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Density-Functional Theory for Nonuniform Polyatomic Fluids

Downloaded by STANFORD UNIV GREEN LIBR on October 10, 2012 | http://pubs.acs.org Publication Date: May 5, 1996 | doi: 10.1021/bk-1996-0629.ch015

E. Kierlik, S. Phan, and M. L. Rosinberg Laboratoire de Physique Théorique des Liquides, Unité de Recherche Associée 765, Université Pierre et Marie Curie, 4 Place Jussieu, 75252 Paris Cedex 05, France

T h e structure of molecular and polymer fluids near surfaces and in t h i n films is a topic of great fundamental and practical interest which is still not well understood. We present a density functional theory which is a generalization to inhomogeneous polyatomic flu ids of Wertheim's thermodynamic perturbation theory for associ ating fluids. In the local density approximation, this theory takes a very simple form which can be used to study the structure and the thermodynamics of long chains at the free surface. A s an ap plication, we compute the variations of the surface tension w i t h temperature and chain length and we investigate the surface seg regation effects due to side branching, segment size, or isotopic substitution.

In the case of classical simple fluids, it is known that density functional the ory i n the van der Waals approximation where attractive forces are treated i n a mean-field fashion while repulsive forces are represented by an equivalent hard sphere interaction, captures the essential physics of interfacial phenom ena, such as adsorption or wetting at solid/fluid or liquid/vapor interfaces (1). T h e simplest Local Density A p p r o x i m a t i o n ( L D A ) where the free energy of the inhomogeneous hard sphere fluid is just the spatial integral of the local free energy density of the bulk fluid already gives the gross features of the structure and phase equilibria. Somewhat better results are obtained when using one of the so-called "weighted-density approximations" which have flourished i n the past few years (1). In some instances, one can get quantitative predictions for experimental quantities like the surface tension, although the results seem to be rather sensitive to the choice of the interatomic potential or to the m i x i n g rules i n the case of mixtures. 0097-6156/96/0629-0212$15.00/0 © 1996 American Chemical Society In Chemical Applications of Density-Functional Theory; Laird, B., et al.; ACS Symposium Series; American Chemical Society: Washington, DC, 1996.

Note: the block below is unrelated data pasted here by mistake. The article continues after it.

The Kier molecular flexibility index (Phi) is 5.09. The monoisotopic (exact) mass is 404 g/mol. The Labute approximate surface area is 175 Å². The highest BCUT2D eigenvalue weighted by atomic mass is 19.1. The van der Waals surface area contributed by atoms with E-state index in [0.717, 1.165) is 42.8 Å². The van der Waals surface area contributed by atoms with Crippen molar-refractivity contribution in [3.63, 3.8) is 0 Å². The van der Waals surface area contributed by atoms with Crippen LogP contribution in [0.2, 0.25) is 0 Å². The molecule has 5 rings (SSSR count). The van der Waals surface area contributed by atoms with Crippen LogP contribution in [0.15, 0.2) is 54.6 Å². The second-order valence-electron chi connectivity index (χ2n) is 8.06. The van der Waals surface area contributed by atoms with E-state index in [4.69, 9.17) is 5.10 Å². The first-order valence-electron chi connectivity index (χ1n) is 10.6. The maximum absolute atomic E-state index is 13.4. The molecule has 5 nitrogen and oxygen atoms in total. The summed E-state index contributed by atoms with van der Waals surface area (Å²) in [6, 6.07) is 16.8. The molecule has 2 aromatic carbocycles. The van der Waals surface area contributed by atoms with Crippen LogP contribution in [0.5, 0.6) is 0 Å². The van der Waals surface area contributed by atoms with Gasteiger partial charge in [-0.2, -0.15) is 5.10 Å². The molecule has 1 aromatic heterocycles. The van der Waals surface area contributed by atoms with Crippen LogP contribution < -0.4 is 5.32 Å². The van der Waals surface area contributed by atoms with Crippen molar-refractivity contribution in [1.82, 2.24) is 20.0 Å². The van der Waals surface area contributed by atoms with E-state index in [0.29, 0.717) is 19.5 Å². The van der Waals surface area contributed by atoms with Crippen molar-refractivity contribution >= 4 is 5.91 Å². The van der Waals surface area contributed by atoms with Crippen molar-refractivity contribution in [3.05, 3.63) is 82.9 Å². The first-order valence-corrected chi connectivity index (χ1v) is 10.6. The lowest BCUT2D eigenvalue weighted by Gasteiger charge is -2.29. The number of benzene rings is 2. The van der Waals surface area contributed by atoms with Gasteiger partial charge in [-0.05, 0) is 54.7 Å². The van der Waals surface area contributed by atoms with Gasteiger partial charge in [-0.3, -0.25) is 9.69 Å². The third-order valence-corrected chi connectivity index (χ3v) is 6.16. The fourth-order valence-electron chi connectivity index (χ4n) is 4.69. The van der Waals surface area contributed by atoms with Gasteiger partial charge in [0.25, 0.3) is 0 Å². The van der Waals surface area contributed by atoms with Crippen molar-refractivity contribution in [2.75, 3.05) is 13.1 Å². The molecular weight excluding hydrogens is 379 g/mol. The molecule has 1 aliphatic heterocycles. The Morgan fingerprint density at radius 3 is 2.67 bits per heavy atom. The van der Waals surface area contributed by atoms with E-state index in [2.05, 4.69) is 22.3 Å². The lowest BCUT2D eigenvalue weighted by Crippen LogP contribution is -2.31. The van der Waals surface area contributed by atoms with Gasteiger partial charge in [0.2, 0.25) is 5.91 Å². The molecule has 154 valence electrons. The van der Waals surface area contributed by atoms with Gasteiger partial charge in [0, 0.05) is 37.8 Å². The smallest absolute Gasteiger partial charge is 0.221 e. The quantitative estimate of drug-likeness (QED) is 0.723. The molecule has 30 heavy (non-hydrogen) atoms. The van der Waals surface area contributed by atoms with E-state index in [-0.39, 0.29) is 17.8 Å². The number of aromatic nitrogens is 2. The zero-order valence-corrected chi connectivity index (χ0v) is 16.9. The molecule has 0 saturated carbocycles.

Downloaded by STANFORD UNIV GREEN LIBR on October 10, 2012 | http://pubs.acs.org Publication Date: May 5, 1996 | doi: 10.1021/bk-1996-0629.ch015

15.

KIERLIK ET AL.

DFT & Nonuniform Polyatomic Fluids

213

T h e question that we want to investigate i n this paper is the following: can we build the same type of theory and reach the same level of accuracy i n the case of inhomogeneous liquid hydrocarbons or long chain polymeric fluids ? Let us first briefly summarize the present theoretical situation. Leaving apart the scaling approaches which only focus on the universal large scale behavior (£), we have on one hand self-consistent field ( S C F ) type of calculations based on coarse-grained lattice models, and on the other hand Landau-Ginzburg treat ments which use a C a h n - H i l l i a r d - d e Gennes free energy functional gradient expansion i n analogy with similar theories of simple liquids. T h e S C F meth ods (3) which are extensions of the F l o r y mean-field picture to inhomogeneous situations, may be quite successfull i n describing qualitatively the structure and the thermodynamics of the interfaces. B u t the use of a lattice model is a very crude representation of a real fluid, especially when packing or freevolume effects are important, as they are near a solid surface or at the free interface, respectively. In the L a n d a u - G i n z b u r g approaches (4,5), one usually assumes that the surface terms contain unknown phenomenological parame ters which are supposed to describe both entropie and enthalpic contributions. Moreover, the homogeneous part of the free energy is usually described by the simplest Flory-Huggins expression which cannot distinguish between different molecular architectures or orient at ional effects. Therefore, there is a need for a theory which could be used to interpret the experimental results i n terms of fundamental quantities such as interact ing parameters, rather than phenomenological parameters. B y "interacting" parameters, we mean parameters which have a physical meaning at the level of the structural units and are reasonably independent of temperature and concentration. W h a t are the ingredients that should contain this theory ? a) It should be a continuum (i.e. off-lattice) theory i n order to describe packing and compressibility effects (what polymerists call equation-of-state effects), b) it should be able to describe the influence of chain length and chemical architecture on the various interfacial properties, c) it should describe the conformational changes of the molecules near a sur face, d) and of course, it should contain energetic effects, at least i n a mean-field fashion, as done for simple fluids. Density functional theory seems to be a good candidate for that and sev eral theories have been proposed i n the last few years (6Ί0). T h e one that we shall discuss i n the following is called Perturbation Density Functional Theory ( P D F T ) (11-13). Indeed, we shall first explain how we can treat perturbatively the influence of connectivity i n the Helmholtz free energy by generalizing Wertheim's theory of chemical association (14) to inhogeneous fluids. It has been shown elsewhere (13,15,16) that for purely repulsive or athermal chains, this yields good predictions for the structure near a solid. Here we shall add attractive interactions i n a van der Waals fashion and use the local density approximation to study liquid/vapor interfaces. We shall see that the theory